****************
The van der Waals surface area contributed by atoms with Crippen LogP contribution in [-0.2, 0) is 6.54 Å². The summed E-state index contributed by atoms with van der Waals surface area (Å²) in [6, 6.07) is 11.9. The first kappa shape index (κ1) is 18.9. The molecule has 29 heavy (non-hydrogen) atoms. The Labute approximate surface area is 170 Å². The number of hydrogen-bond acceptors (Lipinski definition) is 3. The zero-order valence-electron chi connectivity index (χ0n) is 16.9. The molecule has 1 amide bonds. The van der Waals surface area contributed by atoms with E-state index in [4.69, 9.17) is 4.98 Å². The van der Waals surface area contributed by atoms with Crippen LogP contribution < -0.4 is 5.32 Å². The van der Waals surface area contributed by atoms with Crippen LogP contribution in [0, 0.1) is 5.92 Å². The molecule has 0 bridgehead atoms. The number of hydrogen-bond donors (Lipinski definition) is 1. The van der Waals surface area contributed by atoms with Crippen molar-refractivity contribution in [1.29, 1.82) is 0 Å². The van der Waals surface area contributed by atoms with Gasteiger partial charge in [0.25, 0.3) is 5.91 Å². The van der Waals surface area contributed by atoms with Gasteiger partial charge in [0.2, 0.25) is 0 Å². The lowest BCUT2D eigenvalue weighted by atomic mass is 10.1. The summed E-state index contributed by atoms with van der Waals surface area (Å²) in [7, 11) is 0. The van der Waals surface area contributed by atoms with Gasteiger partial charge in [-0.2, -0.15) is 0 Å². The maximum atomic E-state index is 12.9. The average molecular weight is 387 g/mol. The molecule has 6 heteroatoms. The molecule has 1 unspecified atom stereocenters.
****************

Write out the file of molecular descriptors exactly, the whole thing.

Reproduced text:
The van der Waals surface area contributed by atoms with Crippen LogP contribution in [-0.2, 0) is 6.54 Å². The summed E-state index contributed by atoms with van der Waals surface area (Å²) in [6, 6.07) is 11.9. The first kappa shape index (κ1) is 18.9. The molecule has 29 heavy (non-hydrogen) atoms. The Labute approximate surface area is 170 Å². The number of hydrogen-bond acceptors (Lipinski definition) is 3. The zero-order valence-electron chi connectivity index (χ0n) is 16.9. The molecule has 1 amide bonds. The van der Waals surface area contributed by atoms with E-state index in [4.69, 9.17) is 4.98 Å². The van der Waals surface area contributed by atoms with Crippen LogP contribution < -0.4 is 5.32 Å². The van der Waals surface area contributed by atoms with Crippen LogP contribution in [0, 0.1) is 5.92 Å². The molecule has 0 bridgehead atoms. The number of hydrogen-bond donors (Lipinski definition) is 1. The van der Waals surface area contributed by atoms with Crippen molar-refractivity contribution in [1.29, 1.82) is 0 Å². The van der Waals surface area contributed by atoms with Gasteiger partial charge in [0.25, 0.3) is 5.91 Å². The van der Waals surface area contributed by atoms with Gasteiger partial charge in [0.2, 0.25) is 0 Å². The lowest BCUT2D eigenvalue weighted by atomic mass is 10.1. The summed E-state index contributed by atoms with van der Waals surface area (Å²) in [7, 11) is 0. The van der Waals surface area contributed by atoms with Gasteiger partial charge in [-0.2, -0.15) is 0 Å². The maximum atomic E-state index is 12.9. The average molecular weight is 387 g/mol. The molecule has 6 heteroatoms. The molecule has 1 unspecified atom stereocenters.